A 23 years old man was admitted to the hospital due to progressively developing four limbs weakness and possible atrophy for 2 years, dysarthria, choking and shortness of breath for 1 year. He felt breathing difficult, urinary incontinence for 3 months. The patient manifested with weakness in the right low limb two years ago, walking unsteadily and falling easily. He went to hospital and received brain MRI scan and EMG as well as evoked potentials examination. The MRI found abnormalities in the ventral midbrain, bilateral peduncles, and thalamus (Figure 1-A). Abnormal motor evoked potentials were observed but no other abnormalities were found by EMG and evoked potential examination.


Figure 1: Brain MRI and diffusion tensor imaging of the patient.
High signals were observed in brainstem and bilateral internal capsules, the thalamus especially the right one was involved (Figure1A and B). Diffusion tensor imaging revealed that the neruofibers decreased or disrupted significantly in the internal capsules as well as in the brainstem (Figure1C and D).

Diffusion tensor imaging observed partially disrupted fiber bundles in the left internal capsule (Figure 1-B).The clinically possible diagnosis included the mitochondrial brain disease, acute demyelinating encephalopathy and ALS. The patient hospitalized four times in one year and received nerve growth factor, immunoglobulin, steroid hormone, neural stem cells and so on for his treatment. His symptoms could get transient relief after each time of hospitalization. However, the symptoms developed progressively. The patient became paralysed and bedridden one year after the onset of the disease. He felt dysarthria, choking and shortness of breath, subsequently breathing difficult, urinary incontinence in recent 3 months. Finally, he was admitted to our affiliated hospital of Guizhou Medical University. Neurological examination found an increased muscle tone and decreased muscle strength of the four limbs, bilateral hyper-reflexia and ankle clonus as well as positive babinsky sign. Slight muscle atrophy of lower limbs was also noted. The patient had clear consciousness and showed forced laughter and crying. No somatosensory abnormalities were noted. A magnetic resonance imaging showed diffused lesion in the brain. The basal part of the pontine, bilateral peduncles, the ventral midbrain, especially the bilateral posterior limbs of the internal capsule and the thalamus were involved (Figure 1A and B). DTI showed that the fibers in the internal capsule and the brainstem are decreased significantly or interrupted completely (Figure 2C and D). EMG showed diffused neurogenic lesion of four limbs, the bilateral sternocleidomastoid muscles were involved. Abnormalities were not found in the blood routine, kidney and liver function, blood electrolyte, serum enzymology and so on. The SOD1 mutation inspection and other related gene analysis were normal. The clinical suspected diagnosis of ALS and multiple sclerosis were made, and the symptomatic treatment was performed. The legally authorized representative of the patient asked to discharge from the hospital due to lack of effective therapy. He died finally of severe pulmonary infection in his home in less than 3 years after the onset of the symptoms.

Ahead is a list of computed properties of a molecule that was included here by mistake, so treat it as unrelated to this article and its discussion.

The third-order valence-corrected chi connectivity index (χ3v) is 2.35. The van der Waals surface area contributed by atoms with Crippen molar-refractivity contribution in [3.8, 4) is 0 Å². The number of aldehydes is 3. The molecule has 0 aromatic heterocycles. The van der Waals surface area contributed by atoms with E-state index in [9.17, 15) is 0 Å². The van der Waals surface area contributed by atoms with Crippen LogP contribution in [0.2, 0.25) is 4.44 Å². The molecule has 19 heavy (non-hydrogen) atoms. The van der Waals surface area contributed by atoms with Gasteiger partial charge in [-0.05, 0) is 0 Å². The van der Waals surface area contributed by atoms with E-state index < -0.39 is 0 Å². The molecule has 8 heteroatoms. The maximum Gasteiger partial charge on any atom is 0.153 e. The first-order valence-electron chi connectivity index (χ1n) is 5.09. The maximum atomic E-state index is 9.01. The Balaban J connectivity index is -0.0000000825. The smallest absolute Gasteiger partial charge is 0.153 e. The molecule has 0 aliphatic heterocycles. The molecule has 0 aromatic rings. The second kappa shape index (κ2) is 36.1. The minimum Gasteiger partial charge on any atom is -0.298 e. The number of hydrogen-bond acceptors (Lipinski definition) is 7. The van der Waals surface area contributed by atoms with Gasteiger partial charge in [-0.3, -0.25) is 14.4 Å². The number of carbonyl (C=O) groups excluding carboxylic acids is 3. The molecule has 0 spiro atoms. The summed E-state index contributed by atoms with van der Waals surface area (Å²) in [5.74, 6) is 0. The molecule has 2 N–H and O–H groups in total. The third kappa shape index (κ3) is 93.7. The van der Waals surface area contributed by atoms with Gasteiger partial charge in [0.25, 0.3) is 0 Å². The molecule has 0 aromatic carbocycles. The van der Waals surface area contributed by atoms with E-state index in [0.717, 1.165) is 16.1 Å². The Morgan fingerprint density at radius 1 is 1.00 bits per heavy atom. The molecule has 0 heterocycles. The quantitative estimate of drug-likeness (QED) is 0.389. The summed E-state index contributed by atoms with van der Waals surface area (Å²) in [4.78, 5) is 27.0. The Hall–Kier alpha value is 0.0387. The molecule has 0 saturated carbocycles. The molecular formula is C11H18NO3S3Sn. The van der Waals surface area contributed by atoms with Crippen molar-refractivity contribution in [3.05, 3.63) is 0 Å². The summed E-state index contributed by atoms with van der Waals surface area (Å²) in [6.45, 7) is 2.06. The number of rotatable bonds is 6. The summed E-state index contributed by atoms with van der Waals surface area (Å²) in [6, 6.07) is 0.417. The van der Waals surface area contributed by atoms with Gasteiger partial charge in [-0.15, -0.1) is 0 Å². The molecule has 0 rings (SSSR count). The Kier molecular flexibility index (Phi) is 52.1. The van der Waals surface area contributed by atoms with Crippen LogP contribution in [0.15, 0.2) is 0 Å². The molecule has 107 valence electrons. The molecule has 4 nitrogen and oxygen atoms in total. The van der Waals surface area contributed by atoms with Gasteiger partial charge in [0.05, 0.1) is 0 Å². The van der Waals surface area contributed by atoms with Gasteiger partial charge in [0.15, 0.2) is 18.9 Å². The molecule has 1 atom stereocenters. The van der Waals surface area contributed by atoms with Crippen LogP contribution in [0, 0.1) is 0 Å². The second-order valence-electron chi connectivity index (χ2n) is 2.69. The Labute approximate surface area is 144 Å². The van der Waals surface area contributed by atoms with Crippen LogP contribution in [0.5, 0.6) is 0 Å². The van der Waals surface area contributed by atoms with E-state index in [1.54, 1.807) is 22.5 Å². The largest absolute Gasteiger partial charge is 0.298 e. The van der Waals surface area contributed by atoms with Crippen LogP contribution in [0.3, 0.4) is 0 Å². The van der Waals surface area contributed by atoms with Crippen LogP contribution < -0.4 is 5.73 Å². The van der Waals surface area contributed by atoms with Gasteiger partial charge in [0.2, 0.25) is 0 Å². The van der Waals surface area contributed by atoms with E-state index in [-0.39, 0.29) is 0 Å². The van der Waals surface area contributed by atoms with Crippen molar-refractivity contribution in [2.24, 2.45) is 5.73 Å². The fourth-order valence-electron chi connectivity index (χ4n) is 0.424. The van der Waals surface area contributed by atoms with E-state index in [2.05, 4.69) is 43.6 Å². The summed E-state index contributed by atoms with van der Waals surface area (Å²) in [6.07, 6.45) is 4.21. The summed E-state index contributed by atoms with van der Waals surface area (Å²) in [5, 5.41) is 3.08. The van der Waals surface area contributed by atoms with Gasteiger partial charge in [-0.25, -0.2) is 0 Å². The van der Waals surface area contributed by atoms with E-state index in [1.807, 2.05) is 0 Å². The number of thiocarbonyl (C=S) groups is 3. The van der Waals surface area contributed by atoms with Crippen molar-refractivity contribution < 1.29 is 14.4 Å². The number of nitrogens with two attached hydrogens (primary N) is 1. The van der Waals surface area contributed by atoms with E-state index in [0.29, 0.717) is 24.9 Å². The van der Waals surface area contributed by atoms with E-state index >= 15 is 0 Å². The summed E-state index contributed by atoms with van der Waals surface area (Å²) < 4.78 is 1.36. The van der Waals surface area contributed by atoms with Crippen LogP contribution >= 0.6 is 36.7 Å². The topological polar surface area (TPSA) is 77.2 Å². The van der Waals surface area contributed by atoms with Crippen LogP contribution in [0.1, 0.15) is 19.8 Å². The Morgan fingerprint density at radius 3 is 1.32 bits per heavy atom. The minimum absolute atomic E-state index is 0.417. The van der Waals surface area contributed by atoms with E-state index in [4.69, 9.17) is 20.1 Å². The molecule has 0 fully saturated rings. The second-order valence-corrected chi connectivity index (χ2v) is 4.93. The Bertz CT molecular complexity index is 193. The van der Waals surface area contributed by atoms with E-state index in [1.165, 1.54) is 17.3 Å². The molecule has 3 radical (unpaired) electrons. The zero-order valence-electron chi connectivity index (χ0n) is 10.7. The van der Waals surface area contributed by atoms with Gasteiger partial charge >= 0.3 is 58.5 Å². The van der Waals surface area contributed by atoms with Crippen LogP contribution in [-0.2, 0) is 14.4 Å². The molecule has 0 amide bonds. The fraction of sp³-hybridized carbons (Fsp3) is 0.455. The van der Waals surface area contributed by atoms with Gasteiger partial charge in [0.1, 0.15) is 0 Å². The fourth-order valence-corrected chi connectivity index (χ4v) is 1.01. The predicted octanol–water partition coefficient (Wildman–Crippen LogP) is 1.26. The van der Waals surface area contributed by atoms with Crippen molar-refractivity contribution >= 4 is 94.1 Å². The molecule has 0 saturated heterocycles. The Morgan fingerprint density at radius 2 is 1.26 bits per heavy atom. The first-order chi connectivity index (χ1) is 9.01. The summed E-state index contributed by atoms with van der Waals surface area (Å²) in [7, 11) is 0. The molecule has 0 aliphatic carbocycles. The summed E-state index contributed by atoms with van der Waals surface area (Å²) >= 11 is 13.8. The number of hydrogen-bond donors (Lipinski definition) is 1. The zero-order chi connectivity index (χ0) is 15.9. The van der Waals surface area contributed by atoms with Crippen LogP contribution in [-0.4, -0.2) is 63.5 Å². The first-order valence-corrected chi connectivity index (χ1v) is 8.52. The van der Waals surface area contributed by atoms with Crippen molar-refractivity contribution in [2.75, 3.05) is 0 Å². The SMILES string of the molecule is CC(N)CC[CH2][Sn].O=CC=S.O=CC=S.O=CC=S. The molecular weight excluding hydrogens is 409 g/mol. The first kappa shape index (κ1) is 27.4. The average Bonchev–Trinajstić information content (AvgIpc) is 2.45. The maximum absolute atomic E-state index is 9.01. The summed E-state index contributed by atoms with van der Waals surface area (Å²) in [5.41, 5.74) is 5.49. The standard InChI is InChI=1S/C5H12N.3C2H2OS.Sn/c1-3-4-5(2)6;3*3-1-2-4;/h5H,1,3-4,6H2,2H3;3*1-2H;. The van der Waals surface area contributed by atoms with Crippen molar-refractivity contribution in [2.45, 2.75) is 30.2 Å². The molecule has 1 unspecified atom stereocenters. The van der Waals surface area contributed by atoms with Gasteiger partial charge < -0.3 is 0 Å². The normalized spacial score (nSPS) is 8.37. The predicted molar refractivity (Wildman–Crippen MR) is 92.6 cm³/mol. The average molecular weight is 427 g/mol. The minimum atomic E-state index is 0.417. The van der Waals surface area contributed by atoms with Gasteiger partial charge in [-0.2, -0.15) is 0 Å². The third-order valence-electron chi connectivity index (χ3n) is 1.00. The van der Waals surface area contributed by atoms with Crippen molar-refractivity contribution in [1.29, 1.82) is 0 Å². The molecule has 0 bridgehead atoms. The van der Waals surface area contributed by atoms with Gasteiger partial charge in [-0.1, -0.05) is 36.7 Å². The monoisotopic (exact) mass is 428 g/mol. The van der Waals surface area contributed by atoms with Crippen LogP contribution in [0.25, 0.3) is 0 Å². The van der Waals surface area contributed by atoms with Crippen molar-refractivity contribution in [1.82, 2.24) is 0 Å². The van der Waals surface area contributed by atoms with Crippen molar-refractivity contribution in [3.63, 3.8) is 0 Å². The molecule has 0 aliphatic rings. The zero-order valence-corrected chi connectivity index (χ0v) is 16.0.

Figure 2: Light microscope examination of the internal capsule and the thalamus.